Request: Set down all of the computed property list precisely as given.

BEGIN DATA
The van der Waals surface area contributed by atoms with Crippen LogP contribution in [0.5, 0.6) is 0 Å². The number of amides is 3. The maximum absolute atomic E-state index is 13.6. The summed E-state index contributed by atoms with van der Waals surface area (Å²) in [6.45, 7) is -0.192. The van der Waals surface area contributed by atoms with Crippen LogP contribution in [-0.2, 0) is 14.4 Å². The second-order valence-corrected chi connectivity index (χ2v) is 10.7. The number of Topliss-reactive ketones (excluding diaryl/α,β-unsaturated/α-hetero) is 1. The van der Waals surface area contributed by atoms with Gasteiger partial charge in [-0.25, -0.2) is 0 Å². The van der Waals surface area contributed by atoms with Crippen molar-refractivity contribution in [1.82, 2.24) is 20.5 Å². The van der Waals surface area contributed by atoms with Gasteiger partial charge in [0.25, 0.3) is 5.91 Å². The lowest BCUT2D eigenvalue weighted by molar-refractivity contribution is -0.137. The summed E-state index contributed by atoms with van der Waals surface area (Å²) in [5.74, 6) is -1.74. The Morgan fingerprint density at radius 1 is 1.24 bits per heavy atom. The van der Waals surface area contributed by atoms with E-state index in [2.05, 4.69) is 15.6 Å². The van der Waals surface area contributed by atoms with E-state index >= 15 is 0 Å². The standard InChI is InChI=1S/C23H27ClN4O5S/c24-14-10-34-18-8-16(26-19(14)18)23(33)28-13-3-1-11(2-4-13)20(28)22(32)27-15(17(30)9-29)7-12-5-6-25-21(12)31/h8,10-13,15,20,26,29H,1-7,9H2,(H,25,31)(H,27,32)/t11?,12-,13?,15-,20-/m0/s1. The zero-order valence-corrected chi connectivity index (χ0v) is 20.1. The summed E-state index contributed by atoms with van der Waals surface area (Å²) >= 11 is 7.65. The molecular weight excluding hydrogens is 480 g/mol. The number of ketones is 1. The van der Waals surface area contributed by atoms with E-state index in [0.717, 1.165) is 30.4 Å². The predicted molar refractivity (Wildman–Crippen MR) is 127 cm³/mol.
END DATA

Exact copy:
The van der Waals surface area contributed by atoms with Crippen LogP contribution in [0.5, 0.6) is 0 Å². The number of amides is 3. The maximum absolute atomic E-state index is 13.6. The summed E-state index contributed by atoms with van der Waals surface area (Å²) in [6.45, 7) is -0.192. The van der Waals surface area contributed by atoms with Crippen LogP contribution in [-0.2, 0) is 14.4 Å². The second-order valence-corrected chi connectivity index (χ2v) is 10.7. The number of Topliss-reactive ketones (excluding diaryl/α,β-unsaturated/α-hetero) is 1. The van der Waals surface area contributed by atoms with Gasteiger partial charge in [-0.25, -0.2) is 0 Å². The van der Waals surface area contributed by atoms with Crippen molar-refractivity contribution in [1.82, 2.24) is 20.5 Å². The van der Waals surface area contributed by atoms with Gasteiger partial charge in [0.25, 0.3) is 5.91 Å². The lowest BCUT2D eigenvalue weighted by molar-refractivity contribution is -0.137. The summed E-state index contributed by atoms with van der Waals surface area (Å²) in [5.74, 6) is -1.74. The Morgan fingerprint density at radius 1 is 1.24 bits per heavy atom. The van der Waals surface area contributed by atoms with E-state index in [2.05, 4.69) is 15.6 Å². The van der Waals surface area contributed by atoms with E-state index >= 15 is 0 Å². The standard InChI is InChI=1S/C23H27ClN4O5S/c24-14-10-34-18-8-16(26-19(14)18)23(33)28-13-3-1-11(2-4-13)20(28)22(32)27-15(17(30)9-29)7-12-5-6-25-21(12)31/h8,10-13,15,20,26,29H,1-7,9H2,(H,25,31)(H,27,32)/t11?,12-,13?,15-,20-/m0/s1. The zero-order valence-corrected chi connectivity index (χ0v) is 20.1. The summed E-state index contributed by atoms with van der Waals surface area (Å²) >= 11 is 7.65. The molecular weight excluding hydrogens is 480 g/mol. The number of ketones is 1. The van der Waals surface area contributed by atoms with E-state index in [0.717, 1.165) is 30.4 Å². The predicted molar refractivity (Wildman–Crippen MR) is 127 cm³/mol.